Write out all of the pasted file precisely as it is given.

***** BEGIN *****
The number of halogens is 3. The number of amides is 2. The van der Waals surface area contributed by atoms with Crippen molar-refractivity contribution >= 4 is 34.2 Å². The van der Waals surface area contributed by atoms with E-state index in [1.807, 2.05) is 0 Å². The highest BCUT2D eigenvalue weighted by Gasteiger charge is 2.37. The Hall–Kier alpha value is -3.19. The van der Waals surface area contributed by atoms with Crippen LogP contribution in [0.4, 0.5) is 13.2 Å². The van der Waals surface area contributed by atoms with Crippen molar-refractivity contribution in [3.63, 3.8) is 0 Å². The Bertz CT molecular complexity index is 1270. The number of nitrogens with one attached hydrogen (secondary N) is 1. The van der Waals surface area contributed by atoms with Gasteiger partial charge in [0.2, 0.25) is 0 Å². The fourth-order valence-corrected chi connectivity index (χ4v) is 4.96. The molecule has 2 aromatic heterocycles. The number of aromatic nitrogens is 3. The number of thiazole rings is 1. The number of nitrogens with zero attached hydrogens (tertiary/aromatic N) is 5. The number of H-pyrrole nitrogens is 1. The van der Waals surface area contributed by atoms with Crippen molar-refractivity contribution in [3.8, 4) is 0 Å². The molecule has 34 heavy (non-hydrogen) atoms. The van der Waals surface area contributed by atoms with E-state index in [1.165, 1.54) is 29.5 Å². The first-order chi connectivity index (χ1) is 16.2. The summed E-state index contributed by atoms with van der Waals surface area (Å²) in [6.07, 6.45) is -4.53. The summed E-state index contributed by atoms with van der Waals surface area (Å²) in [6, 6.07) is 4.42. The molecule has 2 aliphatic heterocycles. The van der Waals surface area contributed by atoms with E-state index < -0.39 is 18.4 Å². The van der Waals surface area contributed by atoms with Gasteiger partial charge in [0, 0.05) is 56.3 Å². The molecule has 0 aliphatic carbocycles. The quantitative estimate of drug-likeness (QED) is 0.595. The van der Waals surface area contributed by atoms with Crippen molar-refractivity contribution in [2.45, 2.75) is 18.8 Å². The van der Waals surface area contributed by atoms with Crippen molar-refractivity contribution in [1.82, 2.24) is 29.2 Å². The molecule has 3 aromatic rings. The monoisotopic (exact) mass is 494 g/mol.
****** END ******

The number of halogens is 3. The number of amides is 2. The van der Waals surface area contributed by atoms with Crippen molar-refractivity contribution >= 4 is 34.2 Å². The van der Waals surface area contributed by atoms with E-state index in [1.807, 2.05) is 0 Å². The highest BCUT2D eigenvalue weighted by Gasteiger charge is 2.37. The Hall–Kier alpha value is -3.19. The van der Waals surface area contributed by atoms with Crippen LogP contribution in [0.4, 0.5) is 13.2 Å². The van der Waals surface area contributed by atoms with Crippen molar-refractivity contribution in [3.63, 3.8) is 0 Å². The Bertz CT molecular complexity index is 1270. The number of nitrogens with one attached hydrogen (secondary N) is 1. The van der Waals surface area contributed by atoms with Gasteiger partial charge in [0.2, 0.25) is 0 Å². The fourth-order valence-corrected chi connectivity index (χ4v) is 4.96. The molecule has 2 aromatic heterocycles. The number of aromatic nitrogens is 3. The number of thiazole rings is 1. The number of nitrogens with zero attached hydrogens (tertiary/aromatic N) is 5. The number of H-pyrrole nitrogens is 1. The van der Waals surface area contributed by atoms with Crippen molar-refractivity contribution in [3.8, 4) is 0 Å². The molecule has 34 heavy (non-hydrogen) atoms. The van der Waals surface area contributed by atoms with E-state index in [1.165, 1.54) is 29.5 Å². The first-order chi connectivity index (χ1) is 16.2. The summed E-state index contributed by atoms with van der Waals surface area (Å²) in [6.07, 6.45) is -4.53. The summed E-state index contributed by atoms with van der Waals surface area (Å²) in [6, 6.07) is 4.42. The molecule has 2 aliphatic heterocycles. The van der Waals surface area contributed by atoms with E-state index < -0.39 is 18.4 Å². The van der Waals surface area contributed by atoms with Gasteiger partial charge in [0, 0.05) is 56.3 Å². The molecule has 0 aliphatic carbocycles. The quantitative estimate of drug-likeness (QED) is 0.595. The van der Waals surface area contributed by atoms with Crippen molar-refractivity contribution in [2.45, 2.75) is 18.8 Å². The van der Waals surface area contributed by atoms with Crippen molar-refractivity contribution in [1.82, 2.24) is 29.2 Å². The molecule has 3 aromatic rings. The monoisotopic (exact) mass is 494 g/mol.